"2010: White Starts the Argument [Updated]" was first published by The Texas Tribune, a nonprofit, nonpartisan media organization that informs Texans — and engages with them — about public policy, politics, government and statewide issues.
Democrat Bill White said he won't rely on "Soviet-style budgeting" and "hot air politics" if he's elected governor, and said the state should make education its first priority and would be better off with a governor who's got business experience when it comes to economic development.
In a wide-ranging interview at the Tribune's "TribLive" event this morning, the Democratic gubernatorial nominee said the state has work to do to stay ahead of "dark clouds" on the horizon in education and economic development and other areas. He criticized Republican Gov. Rick Perry as a divisive chief executive who wastes more time campaigning and "railing about things he can't control" than he does working on state problems like education and controlling dropout rates and making college more affordable. "Leadership is not dividing people into teams… leadership is finding common ground," White said.
The candidate said education would be the state's top priority if he's elected, and said Perry is understating the number of students who drop out of high school every year. "We should treat someone dropping out of school as an emergency, like we treat a broken leg," White said.
He said the state needs a long-term plan to promote excellence in education, expanding Texas Grants, making school more affordable and making the schools themselves more productive and efficient. "Don't tell me there aren't some people [there] who haven't retired on the job," he said. The state can't afford to "export" its best students to out-of-state schools like the University of Georgia, Oklahoma, and LSU, he said. "We ought to be importing people who are better educated," he said. The state should combine limits on increases in tuition with commitments to provide adequate state funding to offset costs, he said.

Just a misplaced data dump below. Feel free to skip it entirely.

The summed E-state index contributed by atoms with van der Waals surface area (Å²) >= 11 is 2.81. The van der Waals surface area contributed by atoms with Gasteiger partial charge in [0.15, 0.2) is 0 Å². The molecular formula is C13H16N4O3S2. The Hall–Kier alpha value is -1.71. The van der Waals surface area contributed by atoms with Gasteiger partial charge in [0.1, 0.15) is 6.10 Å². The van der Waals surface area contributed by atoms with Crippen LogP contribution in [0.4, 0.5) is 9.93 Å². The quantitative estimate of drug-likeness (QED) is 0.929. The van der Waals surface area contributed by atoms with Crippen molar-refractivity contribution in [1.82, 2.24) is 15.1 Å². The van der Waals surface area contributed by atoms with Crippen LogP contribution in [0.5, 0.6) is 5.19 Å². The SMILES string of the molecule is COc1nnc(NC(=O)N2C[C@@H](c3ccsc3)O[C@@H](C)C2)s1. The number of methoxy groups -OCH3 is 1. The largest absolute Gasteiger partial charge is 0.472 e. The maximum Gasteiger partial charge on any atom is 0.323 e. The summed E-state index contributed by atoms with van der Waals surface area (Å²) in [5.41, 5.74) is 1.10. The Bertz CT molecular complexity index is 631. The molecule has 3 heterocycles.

"This is a great state, but there's dark clouds on the horizon if we don't train and educate our people," he said.
He criticized the across-the-board five percent budget cuts ordered by state leaders as "Soviet-style budgeting," and touted his record as mayor of Houston, saying the city kept its budget balanced by reacting more quickly to signs of economic downturn, and accomplished cuts with "productivity improvements" and renegotiated contracts with vendors and other measures. "You don't do it with some memo across the board," he said, referring to a letter from Perry, Lt. Gov. David Dewhurst and House Speaker Joe Straus III to state agencies last year.
Dewhurst said the Democrat is trying to generate headlines. "We asked state agencies to tighten their belts and identify five percent savings, without eliminating any essential services," the lieutenant governor said in a statement. "Now, more than ever, Texans are looking for leaders who are willing to make the right decisions and practice prudent fiscal discipline, instead of grandstanding."
White danced around questions on taxes, neither promising to cut them nor to leave them where they are. "Until you look under the hood… you shouldn't be making that decision," he said.